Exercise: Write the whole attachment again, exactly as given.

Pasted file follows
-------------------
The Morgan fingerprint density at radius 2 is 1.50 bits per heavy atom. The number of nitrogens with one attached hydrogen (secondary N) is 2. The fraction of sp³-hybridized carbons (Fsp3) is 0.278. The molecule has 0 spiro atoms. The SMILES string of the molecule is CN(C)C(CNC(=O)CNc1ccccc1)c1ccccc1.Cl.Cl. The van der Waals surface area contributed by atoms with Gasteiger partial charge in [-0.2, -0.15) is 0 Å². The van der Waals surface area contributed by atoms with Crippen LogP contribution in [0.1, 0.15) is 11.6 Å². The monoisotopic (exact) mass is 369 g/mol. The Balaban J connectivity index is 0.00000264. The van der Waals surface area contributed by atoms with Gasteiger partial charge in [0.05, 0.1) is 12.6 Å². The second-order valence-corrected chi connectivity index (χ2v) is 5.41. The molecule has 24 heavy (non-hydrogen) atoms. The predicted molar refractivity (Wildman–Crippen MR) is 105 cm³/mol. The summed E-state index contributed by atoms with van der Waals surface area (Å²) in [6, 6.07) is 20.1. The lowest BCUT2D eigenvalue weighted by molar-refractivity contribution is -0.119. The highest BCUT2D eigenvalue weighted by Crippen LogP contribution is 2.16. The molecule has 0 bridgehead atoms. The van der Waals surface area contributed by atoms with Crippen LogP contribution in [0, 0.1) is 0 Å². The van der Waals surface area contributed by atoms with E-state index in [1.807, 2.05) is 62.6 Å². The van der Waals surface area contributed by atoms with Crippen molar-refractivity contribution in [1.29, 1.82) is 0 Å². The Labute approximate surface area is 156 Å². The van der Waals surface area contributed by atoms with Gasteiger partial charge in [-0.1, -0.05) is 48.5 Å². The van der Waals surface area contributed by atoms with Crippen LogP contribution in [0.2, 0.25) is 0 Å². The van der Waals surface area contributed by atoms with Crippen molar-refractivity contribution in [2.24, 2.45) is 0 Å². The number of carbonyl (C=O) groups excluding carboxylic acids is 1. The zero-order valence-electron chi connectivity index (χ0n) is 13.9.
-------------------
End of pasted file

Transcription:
The Morgan fingerprint density at radius 2 is 1.50 bits per heavy atom. The number of nitrogens with one attached hydrogen (secondary N) is 2. The fraction of sp³-hybridized carbons (Fsp3) is 0.278. The molecule has 0 spiro atoms. The SMILES string of the molecule is CN(C)C(CNC(=O)CNc1ccccc1)c1ccccc1.Cl.Cl. The van der Waals surface area contributed by atoms with Gasteiger partial charge in [-0.2, -0.15) is 0 Å². The van der Waals surface area contributed by atoms with Crippen LogP contribution in [0.1, 0.15) is 11.6 Å². The monoisotopic (exact) mass is 369 g/mol. The Balaban J connectivity index is 0.00000264. The van der Waals surface area contributed by atoms with Gasteiger partial charge in [0.05, 0.1) is 12.6 Å². The second-order valence-corrected chi connectivity index (χ2v) is 5.41. The molecule has 24 heavy (non-hydrogen) atoms. The predicted molar refractivity (Wildman–Crippen MR) is 105 cm³/mol. The summed E-state index contributed by atoms with van der Waals surface area (Å²) in [6, 6.07) is 20.1. The lowest BCUT2D eigenvalue weighted by molar-refractivity contribution is -0.119. The highest BCUT2D eigenvalue weighted by Crippen LogP contribution is 2.16. The molecule has 0 bridgehead atoms. The van der Waals surface area contributed by atoms with Crippen LogP contribution in [0, 0.1) is 0 Å². The van der Waals surface area contributed by atoms with E-state index in [1.807, 2.05) is 62.6 Å². The van der Waals surface area contributed by atoms with Crippen molar-refractivity contribution in [1.29, 1.82) is 0 Å². The Labute approximate surface area is 156 Å². The van der Waals surface area contributed by atoms with Gasteiger partial charge in [-0.1, -0.05) is 48.5 Å². The van der Waals surface area contributed by atoms with Crippen LogP contribution in [0.2, 0.25) is 0 Å². The van der Waals surface area contributed by atoms with Crippen molar-refractivity contribution in [2.24, 2.45) is 0 Å². The number of carbonyl (C=O) groups excluding carboxylic acids is 1. The zero-order valence-electron chi connectivity index (χ0n) is 13.9.